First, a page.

Rex Ryan, New York Jets Need to Focus on Linebacker Corps
New York is a big market, and that means the national focus goes on the stars. Discussions tend to center around quarterbacks, wide receivers and other highlight reel positions.
But if you want to look at the position that is failing the Jets this year, look at the linebackers.
The Jets offense is no worse than it was during back-to-back trips to the AFC championship game. The special teams are still good. It is the defense that has gotten worse this year.
Yet the Jets still have the best secondary in the NFL. They have an improved and well above average defensive line.
So why is the defense worse?
The simple answer is that the linebackers as a unit have gotten significantly worse. I take a look at the entire linebacking unit and shed some light on why they have performed so poorly so far in 2012.
Let me start my saying that I am a big David Harris fan and have been since 2007 when the Jets drafted him in the second round. That was a great pick, and Harris was a steal at No. 47 overall.
If you asked me in 2009, 2010 or 2011 whether or not Harris deserved to be in the Pro Bowl, I would have said yes all three times. He deserves to have been a three-time Pro Bowler, and it is a shame that he has never gotten the vote.
Nevertheless, so far this year Harris' performance has been a massive letdown. Harris is the Jets starting middle linebacker, a defensive leader and terror, and he has been invisible all season long.
Harris is not a bad player. But the difference between what he could be doing and what he is doing equates to losses. Sometimes the worst thing for a team is when a great player only plays like a good one (think Moses Malone in 1983-84).
The biggest problem area is when it comes to sacks. The Jets secondary is covering well, and the defensive line is generating pressure.
The difference between a pressure and a sack is small in theory but huge in practice. Quarterbacks are being flushed out of the pocket and are not getting hit by the linebackers.
So far this season, Harris ranks as the worst linebacker on the Jets. This is slightly skewed by the fact that he has taken by far the most snaps (500), but it also conveys that his play has been closer to average than to great.
Outside linebacker Calvin Pace is another guy I like a lot. He was a first-round pick in 2003 and has been with the Jets since 2008. He is another guy who arguably deserved a Pro Bowl selection in the past.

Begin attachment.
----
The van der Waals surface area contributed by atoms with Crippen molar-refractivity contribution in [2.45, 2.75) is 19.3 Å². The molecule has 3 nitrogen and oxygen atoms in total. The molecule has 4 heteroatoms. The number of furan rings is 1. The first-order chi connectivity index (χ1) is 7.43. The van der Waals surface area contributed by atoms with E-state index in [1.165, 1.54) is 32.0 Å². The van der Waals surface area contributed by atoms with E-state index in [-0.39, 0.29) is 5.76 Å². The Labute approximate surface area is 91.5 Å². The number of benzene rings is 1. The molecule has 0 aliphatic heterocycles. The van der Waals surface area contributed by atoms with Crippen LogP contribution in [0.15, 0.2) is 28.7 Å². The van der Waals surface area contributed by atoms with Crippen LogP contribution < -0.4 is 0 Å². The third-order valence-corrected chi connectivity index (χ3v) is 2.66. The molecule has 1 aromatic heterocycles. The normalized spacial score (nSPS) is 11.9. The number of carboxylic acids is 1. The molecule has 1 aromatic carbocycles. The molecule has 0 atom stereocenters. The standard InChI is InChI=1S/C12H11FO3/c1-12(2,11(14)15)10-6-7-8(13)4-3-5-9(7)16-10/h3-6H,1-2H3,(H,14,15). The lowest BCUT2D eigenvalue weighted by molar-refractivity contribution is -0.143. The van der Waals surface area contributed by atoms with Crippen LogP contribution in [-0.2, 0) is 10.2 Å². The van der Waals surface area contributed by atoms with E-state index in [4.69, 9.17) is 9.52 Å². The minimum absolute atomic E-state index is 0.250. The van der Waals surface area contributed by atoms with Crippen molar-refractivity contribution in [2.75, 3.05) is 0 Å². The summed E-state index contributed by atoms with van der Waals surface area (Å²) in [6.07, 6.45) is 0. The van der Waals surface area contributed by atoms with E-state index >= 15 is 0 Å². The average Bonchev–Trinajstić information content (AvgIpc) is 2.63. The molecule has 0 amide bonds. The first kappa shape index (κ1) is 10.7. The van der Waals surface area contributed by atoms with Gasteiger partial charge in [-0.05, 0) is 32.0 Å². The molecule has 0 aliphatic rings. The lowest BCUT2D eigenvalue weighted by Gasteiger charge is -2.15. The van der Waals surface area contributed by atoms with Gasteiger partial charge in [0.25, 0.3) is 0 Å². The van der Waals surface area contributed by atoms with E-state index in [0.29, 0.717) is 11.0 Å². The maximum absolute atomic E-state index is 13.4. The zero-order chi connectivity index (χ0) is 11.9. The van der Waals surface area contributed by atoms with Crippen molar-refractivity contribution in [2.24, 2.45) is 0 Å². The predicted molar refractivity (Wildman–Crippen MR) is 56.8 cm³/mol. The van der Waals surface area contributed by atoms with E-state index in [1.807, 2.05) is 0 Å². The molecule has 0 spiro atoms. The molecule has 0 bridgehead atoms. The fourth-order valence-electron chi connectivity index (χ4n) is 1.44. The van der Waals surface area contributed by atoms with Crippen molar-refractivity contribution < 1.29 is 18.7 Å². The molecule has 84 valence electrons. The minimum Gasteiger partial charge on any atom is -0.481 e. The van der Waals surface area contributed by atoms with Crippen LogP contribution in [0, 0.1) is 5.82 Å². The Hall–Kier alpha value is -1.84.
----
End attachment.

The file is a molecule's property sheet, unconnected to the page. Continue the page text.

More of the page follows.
This year? Not even close.
Pace turns 32 this week, and his age is showing big time.
Pace has 40 sacks in his career. This year he has one. The Jets entire starting linebacking group has a total of three sacks in seven games this season. That is not enough for a defense-first team.
It is not enough for any team.
The biggest problem with Pace right now is lack of speed. He is one of the slowest edge-rushers in the NFL at this point. A former sack specialist, he now ranks as the worst pass-rusher on the entire Jets roster.
Multiple games this year—especially the game against the Pittsburgh Steelers—were affected by quarterbacks escaping the pocket and making plays. The Jets are getting no pursuit from their starting linebackers, and these linebackers are letting down the rest of the defense.
At 32 years old, Bart Scott is yet another Jets linebacker having problems with age. Despite being a starter, he rarely plays on third downs because he cannot succeed in pass coverage anymore.
The bigger problem is that he can also no longer cover the run. Scott ranks as below average against the run even though he is now supposed to be a run specialist.
All three of the Jets star linebackers—Harris, Pace and Scott—are playing average to below average football. That makes for a very poor linebacking corps that used to be one of the best in the NFL.
That alone can be the difference between a 3-4 record and a 5-2 record.
At 33 years old, Bryan Thomas is the oldest of the Jets linebackers. He has been with the Jets since he was a first-round pick in 2002.
With him it is the same story. He has had a major drop-off in performance this year. He ranks as well below average against the pass and average against the run, despite having played only 122 snaps. Thomas's specialty is setting the edge on run plays, and he is still decent at that.
However, do not look to him for TFLs, sacks or any other big plays. At this point, his quickness is not enough to do more than set the edge and try to contain.
Overall, the Jets have nine linebackers on their roster. All nine of them are ranked as below the NFL average so far this season.
That is a crucial issue and needs to change if the Jets want to reach the playoffs.
The last linebacker I will talk about is rookie Demario Davis. A third-round pick this year, the expectations for Davis were not sky-high right away. He was meant to primarily sit behind a strong veteran group.
However, with the linebacking issues the Jets are having, Davis is getting more snaps. He has gotten 128 snaps already—more than Bryan Thomas—and got his first NFL start Sunday in New England. It was a respectable start—seven tackles, no big plays and no big mistakes.
Davis is playing fine so far—as well as a third-round rookie should. He is arguably an average NFL linebacker already. However, at the moment he is far from elite. If Davis is the Jets best linebacker this season, that will be a disappointment.
As a rookie, Davis was supposed to find himself under the tutelege of an elite linebacking core. Instead he fins himself trying to resurrect a failing group.
This is leading to defensive weakness, and it is leading to losses.